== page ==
Old faces return. Besides Judge Reinhold as Billy, Paul Reiser reprises his role as Jeffrey Friedman, and John Ashton is back as Taggart. Taggart was retired in Beverly Hills Cop III, but now he’s the police chief and not too fond of Axel’s antics. Bronson Pinchot also returns as Serge, and while Pinchot gives it his all, his character’s return feels especially desperate – there’s no reason for him to be back other than his presence in previous movies. It’s formulaic and tiresome.

Joseph Gordon-Levitt is a welcome addition as Bobby Abbott, a Beverly Hills cop who teams up with Axel. Murphy and Gordon-Levitt have surprisingly good comedic chemistry, and the big helicopter chase where Bobby has to fly is a highlight, thanks to their interaction amidst the chaos. Paige, excellent in A24’s Zola, plays Axel’s daughter Jane well but is underused. There are moments where Jane shows her knack for talking her way out of situations, just like her father, and the film would have benefited from more of that. In truth, while Gordon-Levitt is a bright spot, a stronger movie would cut his character entirely, focusing instead on Axel teaming up solely with his daughter.



Ultimately, Beverly Hills Cop: Axel Foley is … just okay?


I guess? I wish I could tell you this was either a laugh-out-loud comedy or a complete disaster because that would make my job easier. Instead, it’s frustratingly mediocre. It’s neither really good nor really bad; it just exists, plodding along, trying to get by on Murphy’s considerable charm. Most of the time, this looks like a typical Netflix movie, and I don’t mean that as a compliment. Occasionally, an original Netflix film by a master filmmaker will hit the mark (think The Irishman). But that’s the exception, not the rule. Most Netflix movies are visually bland and flat; they look like what they are: TV movies. Beverly Hills Cop II might not be considered a masterpiece, but it at least looked good. No one will say the same about Beverly Hills Cop: Axel Foley.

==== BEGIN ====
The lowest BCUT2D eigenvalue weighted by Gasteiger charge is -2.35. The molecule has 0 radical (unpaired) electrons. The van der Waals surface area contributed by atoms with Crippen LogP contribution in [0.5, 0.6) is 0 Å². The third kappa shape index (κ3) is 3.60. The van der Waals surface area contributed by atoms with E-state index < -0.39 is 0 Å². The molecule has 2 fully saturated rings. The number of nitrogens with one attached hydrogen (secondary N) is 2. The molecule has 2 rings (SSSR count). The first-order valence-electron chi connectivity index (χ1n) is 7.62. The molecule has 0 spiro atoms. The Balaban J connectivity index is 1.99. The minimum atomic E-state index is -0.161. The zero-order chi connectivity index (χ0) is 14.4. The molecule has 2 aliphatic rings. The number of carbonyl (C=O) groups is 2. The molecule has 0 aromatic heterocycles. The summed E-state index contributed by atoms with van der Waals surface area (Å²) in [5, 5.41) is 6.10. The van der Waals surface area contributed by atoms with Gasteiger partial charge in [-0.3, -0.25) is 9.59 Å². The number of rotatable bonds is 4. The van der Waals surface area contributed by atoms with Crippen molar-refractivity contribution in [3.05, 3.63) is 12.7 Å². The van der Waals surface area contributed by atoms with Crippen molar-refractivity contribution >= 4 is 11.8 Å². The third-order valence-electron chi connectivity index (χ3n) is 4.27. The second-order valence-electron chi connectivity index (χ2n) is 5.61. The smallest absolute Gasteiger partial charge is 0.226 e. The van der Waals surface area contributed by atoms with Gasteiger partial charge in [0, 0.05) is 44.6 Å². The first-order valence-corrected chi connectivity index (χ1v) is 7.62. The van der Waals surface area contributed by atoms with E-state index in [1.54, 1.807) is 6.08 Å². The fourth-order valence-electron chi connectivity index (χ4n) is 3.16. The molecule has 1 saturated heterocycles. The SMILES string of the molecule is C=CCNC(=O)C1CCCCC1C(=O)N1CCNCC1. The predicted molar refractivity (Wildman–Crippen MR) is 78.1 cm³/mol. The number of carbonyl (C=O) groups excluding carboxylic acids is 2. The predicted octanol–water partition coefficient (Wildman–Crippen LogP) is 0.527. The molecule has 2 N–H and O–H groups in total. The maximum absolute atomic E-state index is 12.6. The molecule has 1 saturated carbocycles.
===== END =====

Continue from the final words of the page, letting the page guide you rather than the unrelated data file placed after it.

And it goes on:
Your mileage may vary. If you’re just looking to see Murphy slip back into a familiar role and have a little fun, Beverly Hills Cop: Axel Foley might do the trick. Even though the film is lackluster, it’s still fun to watch Eddie Murphy do his thing, and there are moments where he genuinely seems to be enjoying himself, and that can be contagious. So maybe that’s enough to satisfy you. Or, when you sit down and fire up Netflix to watch this movie, you might make a wiser choice and watch Dolemite Is My Name instead. It’ll be a much better use of your time, I promise.

-Gergely Herpai “BadSector”-


Beverly Hills Cop: Axel F

Direction - 6.2
Actors - 7.4
Story - 4.4
Visuals/Music/Sounds/Action - 6.3
Ambience - 6.2



Beverly Hills Cop: Axel Foley is a nostalgic trip that unfortunately fails to recapture the success of its predecessors. Eddie Murphy still shines, but the film’s plot and humor fall short of expectations. For those seeking simple entertainment, it might suffice, but true fans are better off re-watching the earlier films. Axel Foley’s return is like listening to an old pop hit in a mediocre remix: it feels good, but it’s just not the same.

User Rating: Be the first one !

Spread the love
Avatar photo
BadSector is a seasoned journalist for more than twenty years. He communicates in English, Hungarian and French. He worked for several gaming magazines - including the Hungarian GameStar, where he worked 8 years as editor. (For our office address, email and phone number check out our impressum)

No comments

Leave a Reply

This site uses Akismet to reduce spam. Learn how your comment data is processed.